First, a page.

Eric Peoples, 31, and the father of two small children, will be the first plaintiff to have his case heard. He started work at the plant in 1995 and now is on the waiting list for a double lung transplant.

Angela Nally, 51, started working at the plant in 1993 and quit eight months later. She has 20 percent of her lung capacity left.

Dustin Smith, 24, started at the plant in 1999 and didn't quit until NIOSH told him he had lost half his lung capacity.
Thirty workers affected with “popcorn workers lung” are suing two manufacturers of the butter flavoring. A judge separated the suits into separate trials and Eric Peoples, the most seriously ill, comes up first, this week.

The health and safety information developed by BASF was passed on to the Flavor and Extract Manufacturers Association (FEMA), although it is unclear when it was placed on FEMA's database and when members had access to it. According to FEMA's webpage, the association's "Critical Objectives" are:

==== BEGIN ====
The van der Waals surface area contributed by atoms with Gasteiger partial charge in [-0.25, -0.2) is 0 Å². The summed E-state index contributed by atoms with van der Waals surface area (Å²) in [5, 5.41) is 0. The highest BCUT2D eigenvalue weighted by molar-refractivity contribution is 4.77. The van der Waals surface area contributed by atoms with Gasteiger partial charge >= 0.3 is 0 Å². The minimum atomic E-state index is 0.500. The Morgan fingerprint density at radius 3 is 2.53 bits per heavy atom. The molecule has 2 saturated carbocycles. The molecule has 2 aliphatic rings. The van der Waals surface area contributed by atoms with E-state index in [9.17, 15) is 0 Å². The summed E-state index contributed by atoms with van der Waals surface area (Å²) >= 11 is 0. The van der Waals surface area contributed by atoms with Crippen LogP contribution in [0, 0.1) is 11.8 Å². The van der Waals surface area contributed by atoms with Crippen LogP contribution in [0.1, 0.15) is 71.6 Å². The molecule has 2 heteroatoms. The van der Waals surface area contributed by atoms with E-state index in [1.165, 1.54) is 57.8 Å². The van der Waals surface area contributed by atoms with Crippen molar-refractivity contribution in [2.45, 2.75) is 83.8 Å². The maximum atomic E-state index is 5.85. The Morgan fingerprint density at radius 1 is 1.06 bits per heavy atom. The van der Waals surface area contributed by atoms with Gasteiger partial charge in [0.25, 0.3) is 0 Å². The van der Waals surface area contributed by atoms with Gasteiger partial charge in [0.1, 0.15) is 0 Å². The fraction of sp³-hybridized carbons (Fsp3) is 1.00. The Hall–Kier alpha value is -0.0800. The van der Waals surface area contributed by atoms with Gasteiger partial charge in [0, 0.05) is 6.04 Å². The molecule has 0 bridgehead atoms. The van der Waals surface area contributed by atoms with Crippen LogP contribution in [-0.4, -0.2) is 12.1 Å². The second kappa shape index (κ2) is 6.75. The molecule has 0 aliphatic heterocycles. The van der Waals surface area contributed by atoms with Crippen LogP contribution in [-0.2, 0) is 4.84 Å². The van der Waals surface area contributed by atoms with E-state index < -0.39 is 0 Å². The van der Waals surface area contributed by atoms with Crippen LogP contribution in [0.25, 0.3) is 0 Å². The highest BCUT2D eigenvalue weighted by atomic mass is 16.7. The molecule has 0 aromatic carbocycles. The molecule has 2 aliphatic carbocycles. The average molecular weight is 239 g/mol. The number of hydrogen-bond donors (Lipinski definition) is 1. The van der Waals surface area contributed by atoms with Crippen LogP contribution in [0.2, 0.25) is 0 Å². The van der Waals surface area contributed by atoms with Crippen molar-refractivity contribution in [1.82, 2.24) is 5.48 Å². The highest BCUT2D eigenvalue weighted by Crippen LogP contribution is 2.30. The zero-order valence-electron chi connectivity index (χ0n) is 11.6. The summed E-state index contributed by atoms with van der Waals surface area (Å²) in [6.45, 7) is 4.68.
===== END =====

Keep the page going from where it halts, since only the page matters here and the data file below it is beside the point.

To maintain a credible, globally recognized scientific program.
  • Achieve and maintain a consistent, scientifically valid approach to safety evaluation of flavor ingredients.

  • Continue to support the ongoing role of the FEMA Expert Panel for independent evaluation of the safety-in-use of flavor ingredients.

  • Identify and address emerging issues.
well, this one apparently "emerged" when no one was looking. While most of FEMA's website is closed to non-members, its "General Information" page notes that it has approved the safety of hundreds of flavoring agents over the past ten years. The names of the agents are not listed. FEMA, which is not named in the lawsuit, had previously issued statements saying that "flavors are safe when handled properly." A January 2001 entry on their database stated that "diacetyl carries a risk of serious damage to eyes, is harmful by inhalation, and is irritating to skin."

The sad thing is, it all could have been prevented.